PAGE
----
Once it's gone, it's gone forever

16 Aug 2006

I GREW up in Longridge, Sittingbourne, until I left for university in 1984. I still have family in the town and I visit whenever I can. Although I now live in Guernsey, I read the East Kent Gazette every week.

I have followed the Kent Science Park story, initially with amusement (surely they can't be serious?) and more recently with dismay. These people are not joking after all, even though they seem to have no backing from a university (I used to live in Cambridge which has real science parks, not light industrial estates as seems proposed).

My wife asked me if I thought the plans for 5,000 new houses would be passed, to which I replied "yes, unless the people of Sittingbourne can really unite and show the true strength of their opposition to these plans "

Even if you have never written, e-mailed or telephoned to express your opposition to something in the past, now is the time. Use every legal method available — and as soon as possible — to make it known these plans are bad news for the people of Sittingbourne and surrounding villages.

The plans appear to be driven solely by the greed of developers, who want to make yet more easy money by covering open, green farmland with concrete, with no concern whatsoever regarding the effect on schools, roads and doctors' surgeries, let alone the beautiful countryside. Remember, once it's gone, it's gone.

I was taken by the irony of the developer's comments that you cannot cherry-pick items from the scheme. My mum used to cherry-pick in the orchards near where we lived and, no, we can't cherry-pick now because the orchards have all gone...

The deputy prime minister's office seems absolutely determined to ruin Kent in the name of economic progress (29 per cent increase in the population?), with no real regard for the quality of life or well-being of the thousands who live in the county and in Swale in particular.

Local government seems helpless in the face of pressure from central government for waves of new buildings to go up, even though we are worried about water supplies for the existing population, not to mention congestion.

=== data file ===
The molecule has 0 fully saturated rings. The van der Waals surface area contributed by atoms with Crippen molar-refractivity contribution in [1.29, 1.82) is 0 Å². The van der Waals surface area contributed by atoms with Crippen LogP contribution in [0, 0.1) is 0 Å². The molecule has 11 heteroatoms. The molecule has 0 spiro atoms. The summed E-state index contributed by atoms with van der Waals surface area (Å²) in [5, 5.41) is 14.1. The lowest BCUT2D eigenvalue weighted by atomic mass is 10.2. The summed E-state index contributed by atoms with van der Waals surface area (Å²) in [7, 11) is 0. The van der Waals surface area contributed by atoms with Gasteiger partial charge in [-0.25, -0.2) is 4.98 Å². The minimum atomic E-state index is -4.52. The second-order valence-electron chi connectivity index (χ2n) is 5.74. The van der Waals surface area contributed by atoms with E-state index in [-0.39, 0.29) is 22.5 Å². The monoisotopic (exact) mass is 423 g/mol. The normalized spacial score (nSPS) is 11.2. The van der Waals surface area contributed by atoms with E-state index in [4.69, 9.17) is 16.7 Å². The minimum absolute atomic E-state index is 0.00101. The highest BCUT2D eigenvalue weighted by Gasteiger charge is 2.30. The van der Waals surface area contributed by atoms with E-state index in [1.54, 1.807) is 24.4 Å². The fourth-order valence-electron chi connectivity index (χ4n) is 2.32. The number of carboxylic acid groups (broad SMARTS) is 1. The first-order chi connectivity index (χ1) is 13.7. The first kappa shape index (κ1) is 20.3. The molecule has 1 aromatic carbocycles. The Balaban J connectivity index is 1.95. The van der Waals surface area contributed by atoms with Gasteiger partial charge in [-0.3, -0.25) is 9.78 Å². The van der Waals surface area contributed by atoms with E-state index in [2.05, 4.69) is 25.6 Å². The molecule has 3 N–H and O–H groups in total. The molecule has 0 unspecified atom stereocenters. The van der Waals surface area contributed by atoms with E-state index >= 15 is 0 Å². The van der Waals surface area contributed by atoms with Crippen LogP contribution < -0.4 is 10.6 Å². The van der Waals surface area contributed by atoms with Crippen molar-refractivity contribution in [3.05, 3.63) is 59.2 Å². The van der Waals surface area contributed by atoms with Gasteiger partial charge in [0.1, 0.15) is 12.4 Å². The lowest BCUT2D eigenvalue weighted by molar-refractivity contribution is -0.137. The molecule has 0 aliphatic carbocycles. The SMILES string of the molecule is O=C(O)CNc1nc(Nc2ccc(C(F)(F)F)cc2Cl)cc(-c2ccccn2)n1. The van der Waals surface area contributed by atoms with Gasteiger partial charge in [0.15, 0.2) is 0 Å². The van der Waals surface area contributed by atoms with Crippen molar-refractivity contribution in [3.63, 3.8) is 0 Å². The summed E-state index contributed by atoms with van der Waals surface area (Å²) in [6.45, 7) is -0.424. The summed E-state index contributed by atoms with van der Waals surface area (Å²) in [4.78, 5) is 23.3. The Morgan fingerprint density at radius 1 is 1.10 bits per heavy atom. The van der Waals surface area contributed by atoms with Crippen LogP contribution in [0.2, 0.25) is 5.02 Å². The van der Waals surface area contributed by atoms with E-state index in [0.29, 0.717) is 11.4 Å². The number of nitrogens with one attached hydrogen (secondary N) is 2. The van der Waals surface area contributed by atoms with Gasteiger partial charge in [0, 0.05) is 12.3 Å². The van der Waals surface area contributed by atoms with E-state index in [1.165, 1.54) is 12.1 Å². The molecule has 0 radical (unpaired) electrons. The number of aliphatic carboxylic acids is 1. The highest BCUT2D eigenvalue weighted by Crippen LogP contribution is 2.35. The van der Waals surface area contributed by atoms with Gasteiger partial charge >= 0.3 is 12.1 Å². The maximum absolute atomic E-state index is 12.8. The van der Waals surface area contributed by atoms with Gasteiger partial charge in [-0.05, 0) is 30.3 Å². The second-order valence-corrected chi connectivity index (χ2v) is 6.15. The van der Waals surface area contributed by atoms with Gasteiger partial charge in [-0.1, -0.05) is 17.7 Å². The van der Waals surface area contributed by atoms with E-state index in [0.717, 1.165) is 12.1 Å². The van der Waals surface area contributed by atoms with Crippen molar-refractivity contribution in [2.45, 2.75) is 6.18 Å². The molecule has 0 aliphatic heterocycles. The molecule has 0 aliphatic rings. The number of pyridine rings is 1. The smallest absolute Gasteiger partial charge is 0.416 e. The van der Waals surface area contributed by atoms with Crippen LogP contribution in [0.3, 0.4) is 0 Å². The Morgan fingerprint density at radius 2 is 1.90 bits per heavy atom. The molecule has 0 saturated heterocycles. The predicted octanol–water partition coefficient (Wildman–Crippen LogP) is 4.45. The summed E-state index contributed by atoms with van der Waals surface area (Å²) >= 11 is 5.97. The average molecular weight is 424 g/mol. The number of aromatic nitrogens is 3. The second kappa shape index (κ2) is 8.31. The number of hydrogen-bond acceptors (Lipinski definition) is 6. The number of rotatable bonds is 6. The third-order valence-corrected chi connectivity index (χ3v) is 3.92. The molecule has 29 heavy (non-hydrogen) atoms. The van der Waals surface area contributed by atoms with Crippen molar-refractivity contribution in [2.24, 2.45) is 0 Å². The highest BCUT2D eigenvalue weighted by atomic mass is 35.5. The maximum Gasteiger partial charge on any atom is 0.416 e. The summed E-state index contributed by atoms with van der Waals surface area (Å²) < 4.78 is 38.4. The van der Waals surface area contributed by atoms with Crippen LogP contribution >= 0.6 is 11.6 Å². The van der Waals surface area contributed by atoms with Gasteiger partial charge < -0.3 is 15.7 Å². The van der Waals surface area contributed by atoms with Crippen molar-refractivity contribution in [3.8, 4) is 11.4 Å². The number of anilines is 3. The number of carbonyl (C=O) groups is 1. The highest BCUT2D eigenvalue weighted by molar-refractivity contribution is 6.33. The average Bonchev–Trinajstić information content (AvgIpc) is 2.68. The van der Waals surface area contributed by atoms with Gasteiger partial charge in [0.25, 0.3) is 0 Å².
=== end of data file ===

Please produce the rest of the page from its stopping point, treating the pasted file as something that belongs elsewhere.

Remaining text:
And who will live in all these new houses? The birth rate seems stable and new immigrants will presumably find it difficult to afford these properties, so I expect they will be filled with commuters who work in London and shop elsewhere, too. Someone, somewhere, has to say "no, enough's enough".

You really don't want to take your children and grandchildren out for a walk in the future, pointing sadly at new housing estates and say: "See that, I remember when that was open, green space". You have lost enough already and if there must be new development, it needs to be sustainable, on brownfield sites wherever possible and it must not ruin your quality of life.

You are being treated like a corridor between France and London, nothing more — and you deserve better.

The following story might interest your readers. There was a recent "offer" by a developer to build a replacement airport "for free" in Alderney, also in the Channel Islands. However, it turned out that the developer needed to build luxury homes as well to help finance the scheme. Islanders told the developer what he could do with his airport and the scheme folded. Local politicians felt the strength of public opinion and saw that they were on to a loser.

Can I encourage you to do the same, so that this developer for the so-called Kent Science Park can crawl back under a rock until they can dream up a scheme to ruin someone else's life.

And if it really is such a great idea as they say, let the science park stand on its own two feet, without a ridiculous housing development.

Andy Shilling
Guernsey, Channel Islands.